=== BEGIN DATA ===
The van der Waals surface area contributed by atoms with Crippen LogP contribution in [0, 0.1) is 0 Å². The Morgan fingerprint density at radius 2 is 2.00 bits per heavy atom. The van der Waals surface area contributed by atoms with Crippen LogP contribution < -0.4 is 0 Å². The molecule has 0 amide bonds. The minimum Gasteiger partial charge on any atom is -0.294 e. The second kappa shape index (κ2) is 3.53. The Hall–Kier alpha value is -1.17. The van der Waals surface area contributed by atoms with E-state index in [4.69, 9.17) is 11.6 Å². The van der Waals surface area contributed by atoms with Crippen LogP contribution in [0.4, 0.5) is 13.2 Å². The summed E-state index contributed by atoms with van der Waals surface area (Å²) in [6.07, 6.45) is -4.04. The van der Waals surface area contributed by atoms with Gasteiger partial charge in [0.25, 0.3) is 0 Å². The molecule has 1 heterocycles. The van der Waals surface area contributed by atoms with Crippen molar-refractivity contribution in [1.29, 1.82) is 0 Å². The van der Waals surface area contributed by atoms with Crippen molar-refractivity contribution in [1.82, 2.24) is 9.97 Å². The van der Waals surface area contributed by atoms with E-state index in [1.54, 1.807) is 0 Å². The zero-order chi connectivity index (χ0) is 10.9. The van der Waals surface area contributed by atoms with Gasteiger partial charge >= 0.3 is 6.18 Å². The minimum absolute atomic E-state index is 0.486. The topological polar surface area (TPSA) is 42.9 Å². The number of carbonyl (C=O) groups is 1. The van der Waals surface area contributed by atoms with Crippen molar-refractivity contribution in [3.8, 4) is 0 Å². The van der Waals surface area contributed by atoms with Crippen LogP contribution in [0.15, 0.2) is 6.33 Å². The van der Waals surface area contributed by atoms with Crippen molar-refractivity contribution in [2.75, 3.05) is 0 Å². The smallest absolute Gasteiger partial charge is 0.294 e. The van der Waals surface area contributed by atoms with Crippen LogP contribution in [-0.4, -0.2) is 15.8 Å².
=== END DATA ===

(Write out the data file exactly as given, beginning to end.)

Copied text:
The van der Waals surface area contributed by atoms with Crippen LogP contribution in [0, 0.1) is 0 Å². The Morgan fingerprint density at radius 2 is 2.00 bits per heavy atom. The van der Waals surface area contributed by atoms with Crippen LogP contribution < -0.4 is 0 Å². The molecule has 0 amide bonds. The minimum Gasteiger partial charge on any atom is -0.294 e. The second kappa shape index (κ2) is 3.53. The Hall–Kier alpha value is -1.17. The van der Waals surface area contributed by atoms with E-state index in [4.69, 9.17) is 11.6 Å². The van der Waals surface area contributed by atoms with Crippen LogP contribution in [0.4, 0.5) is 13.2 Å². The summed E-state index contributed by atoms with van der Waals surface area (Å²) in [6.07, 6.45) is -4.04. The van der Waals surface area contributed by atoms with Gasteiger partial charge in [0.25, 0.3) is 0 Å². The molecule has 1 heterocycles. The van der Waals surface area contributed by atoms with Crippen molar-refractivity contribution in [1.29, 1.82) is 0 Å². The van der Waals surface area contributed by atoms with Crippen molar-refractivity contribution in [1.82, 2.24) is 9.97 Å². The van der Waals surface area contributed by atoms with E-state index in [1.54, 1.807) is 0 Å². The zero-order chi connectivity index (χ0) is 10.9. The van der Waals surface area contributed by atoms with Gasteiger partial charge >= 0.3 is 6.18 Å². The minimum absolute atomic E-state index is 0.486. The topological polar surface area (TPSA) is 42.9 Å². The number of carbonyl (C=O) groups is 1. The van der Waals surface area contributed by atoms with Crippen molar-refractivity contribution in [3.8, 4) is 0 Å². The van der Waals surface area contributed by atoms with Crippen LogP contribution in [0.15, 0.2) is 6.33 Å². The van der Waals surface area contributed by atoms with Crippen molar-refractivity contribution in [2.75, 3.05) is 0 Å². The smallest absolute Gasteiger partial charge is 0.294 e. The van der Waals surface area contributed by atoms with Crippen LogP contribution in [-0.4, -0.2) is 15.8 Å².